This was the rare star vehicle to fire on all cylinders, from concept to marketing campaign. Will Smith's first romantic comedy turned out to arguably be his greatest success yet, because it didn't feature another big name or special effects. It also notched the biggest opening ever for a romantic comedy, and its box office was just as potent overseas.
5. Star Wars: Episode III - Revenge of the Sith - $380.3 million
The final Star Wars movie broke nearly every opening record in its first week of release and was handily the No. 1 movie of the year domestically. More importantly, though, Revenge of the Sith out-gunned its predecessor, Attack of the Clones, by a wide margin, when it had seemed the tandem of Clones and The Phantom Menace had soured people on the franchise.
6. Harry Potter and the Goblet of Fire - $288.2 million
For a blockbuster franchise to be this buoyant in its fourth outing is truly remarkable. Domestically, it out-grossed the two movies that preceded it, and, worldwide, it was the No. 1 movie of the year.
7. The Chronicles of Narnia: The Lion, the Witch and the Wardrobe - $287.5 million
Harry Potter and Lord of the Rings aside, fantasy can be a tough sell, although it helps to be based on a popular series of books like this C.S. Lewis adaptation. Narnia, which was widely predicted to play second fiddle to King Kong in December, became the main event for the end of the year, thanks to its broadly appealing family adventure and its epic marketing campaign that recalled The Passion of the Christ's appeal to Christians. This would rank higher if Potter and Rings hadn't paved the way already.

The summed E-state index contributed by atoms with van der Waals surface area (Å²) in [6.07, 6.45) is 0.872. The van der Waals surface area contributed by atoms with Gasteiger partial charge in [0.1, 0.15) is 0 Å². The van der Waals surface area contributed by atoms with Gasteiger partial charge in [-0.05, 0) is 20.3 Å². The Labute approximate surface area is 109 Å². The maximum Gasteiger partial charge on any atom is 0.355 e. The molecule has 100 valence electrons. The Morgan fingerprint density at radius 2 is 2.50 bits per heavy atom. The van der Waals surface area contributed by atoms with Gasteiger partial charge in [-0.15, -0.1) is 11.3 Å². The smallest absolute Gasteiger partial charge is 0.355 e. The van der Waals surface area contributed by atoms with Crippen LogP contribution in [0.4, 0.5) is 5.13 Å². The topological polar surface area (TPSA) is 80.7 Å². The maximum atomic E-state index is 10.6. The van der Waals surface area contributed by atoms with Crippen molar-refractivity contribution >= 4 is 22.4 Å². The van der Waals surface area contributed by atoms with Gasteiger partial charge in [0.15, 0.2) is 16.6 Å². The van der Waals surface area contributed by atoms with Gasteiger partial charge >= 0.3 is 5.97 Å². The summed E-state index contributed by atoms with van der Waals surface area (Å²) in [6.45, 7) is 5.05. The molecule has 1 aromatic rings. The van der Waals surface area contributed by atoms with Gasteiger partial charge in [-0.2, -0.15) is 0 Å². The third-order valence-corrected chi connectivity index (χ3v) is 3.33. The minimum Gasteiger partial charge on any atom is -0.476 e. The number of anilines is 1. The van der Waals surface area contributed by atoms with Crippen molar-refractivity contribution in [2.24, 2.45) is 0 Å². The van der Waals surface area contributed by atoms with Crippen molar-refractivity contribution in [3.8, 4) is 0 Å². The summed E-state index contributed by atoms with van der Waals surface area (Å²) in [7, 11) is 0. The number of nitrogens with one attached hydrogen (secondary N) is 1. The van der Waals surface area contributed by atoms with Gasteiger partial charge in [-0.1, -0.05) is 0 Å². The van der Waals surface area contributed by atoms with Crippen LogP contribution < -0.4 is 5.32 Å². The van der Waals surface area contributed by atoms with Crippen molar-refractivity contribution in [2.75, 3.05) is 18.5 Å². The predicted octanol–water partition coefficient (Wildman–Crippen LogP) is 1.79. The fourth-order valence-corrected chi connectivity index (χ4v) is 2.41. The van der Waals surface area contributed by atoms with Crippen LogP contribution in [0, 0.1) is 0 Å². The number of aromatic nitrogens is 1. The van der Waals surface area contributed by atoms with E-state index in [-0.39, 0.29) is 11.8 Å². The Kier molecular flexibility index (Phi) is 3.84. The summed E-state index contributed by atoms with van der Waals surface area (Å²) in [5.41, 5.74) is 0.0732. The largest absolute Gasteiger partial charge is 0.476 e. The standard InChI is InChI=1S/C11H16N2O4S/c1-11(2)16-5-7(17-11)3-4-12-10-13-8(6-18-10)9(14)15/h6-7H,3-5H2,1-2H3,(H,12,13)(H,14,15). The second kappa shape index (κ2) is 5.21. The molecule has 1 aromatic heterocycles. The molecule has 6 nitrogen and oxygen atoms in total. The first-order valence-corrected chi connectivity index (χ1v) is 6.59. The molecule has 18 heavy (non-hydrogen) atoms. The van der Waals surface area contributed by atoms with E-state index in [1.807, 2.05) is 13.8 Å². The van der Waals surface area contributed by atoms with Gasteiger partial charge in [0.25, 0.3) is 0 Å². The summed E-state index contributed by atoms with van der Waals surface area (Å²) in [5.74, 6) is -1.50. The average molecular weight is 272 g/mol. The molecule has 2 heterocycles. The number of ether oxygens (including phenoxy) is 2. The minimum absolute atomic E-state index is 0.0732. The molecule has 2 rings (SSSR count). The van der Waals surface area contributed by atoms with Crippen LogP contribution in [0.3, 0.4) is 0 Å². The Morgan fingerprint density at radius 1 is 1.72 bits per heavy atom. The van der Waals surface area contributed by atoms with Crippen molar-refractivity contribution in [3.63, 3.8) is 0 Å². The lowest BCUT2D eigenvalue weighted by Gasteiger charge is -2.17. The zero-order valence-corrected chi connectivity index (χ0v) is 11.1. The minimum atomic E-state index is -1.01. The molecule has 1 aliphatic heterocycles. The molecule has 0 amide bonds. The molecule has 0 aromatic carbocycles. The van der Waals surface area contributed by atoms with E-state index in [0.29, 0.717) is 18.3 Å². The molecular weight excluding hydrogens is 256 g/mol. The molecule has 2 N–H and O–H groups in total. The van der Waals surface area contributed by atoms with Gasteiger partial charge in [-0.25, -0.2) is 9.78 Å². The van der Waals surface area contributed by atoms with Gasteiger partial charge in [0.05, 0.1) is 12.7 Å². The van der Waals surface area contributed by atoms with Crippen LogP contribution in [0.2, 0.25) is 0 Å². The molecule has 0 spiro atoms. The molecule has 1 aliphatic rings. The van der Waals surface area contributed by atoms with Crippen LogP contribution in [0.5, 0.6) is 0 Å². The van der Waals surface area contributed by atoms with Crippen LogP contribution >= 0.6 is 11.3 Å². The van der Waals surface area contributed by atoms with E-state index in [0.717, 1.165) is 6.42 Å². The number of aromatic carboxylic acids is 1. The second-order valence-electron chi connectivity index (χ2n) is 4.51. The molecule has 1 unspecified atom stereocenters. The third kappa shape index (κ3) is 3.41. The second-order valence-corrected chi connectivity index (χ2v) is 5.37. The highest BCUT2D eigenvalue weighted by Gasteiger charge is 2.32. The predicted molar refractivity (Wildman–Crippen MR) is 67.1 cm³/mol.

8. Batman Begins - $205.3 million
|Christian Bale in Batman Begins|
Until this reinvention, Batman was a moribund movie franchise after the 1997 debacle of Batman and Robin. Batman Begins climbed out of that cave and, after a softer-than-expected opening that would have spelled a $150 million final gross for most other movies, displayed longevity throughout the summer and brought quality and respect back to the franchise.
9. Diary of a Mad Black Woman - $50.6 million
Tyler Perry's $6 million comedy-drama plowed past the wildest of expectations when it opened to $21.9 million at 1,483 theaters on February's final weekend, which is traditionally a dead period for new movies. It was 2005's best case of niche marketing and positioning.
10. Mr. & Mrs. Smith - $186.3 million
A media frenzy surrounding an on-screen couple's off-screen relationship can often help kill a movie (see Gigli), but in the case of this romantic action comedy it enhanced it, in part, because it played into the personas of stars Brad Pitt and Angelina Jolie. Neither Pitt nor Jolie displayed this kind of box office muscle in the past.
2004 Top 10 - 'Passion of the Christ,' 'Fahrenehit 9/11' Tops in 2004
1/9/06 - Utah Theater Snub Can't Bridle 'Brokeback Mountain'
12/12/05 - 'Narnian' Delight: Passion of the 'Lions' Pays Off
11/21/05 - Harry Potter's 'Goblet' Runneth Over with Cash
7/25/05 - 'Penguins' Gain Warm Reception
7/18/05 - 'Charlie,' 'Crashers' Draw Golden Ticket
6/20/05 - 'Batman Begins' in the Shadows
6/13/05 - 'Mr & Mrs. Smith' Honeymoons at the Top
5/23/05 - Final 'Star Wars' is Box Office Revenge
2/28/05 - 'Diary of a Mad Black Woman' Comes out Swinging at No. 1
2/14/05 - 'Hitch' Scores Romantic Comedy Record
2005 Domestic Grosses
2005 Worldwide Grosses
Gay & Lesbian Movies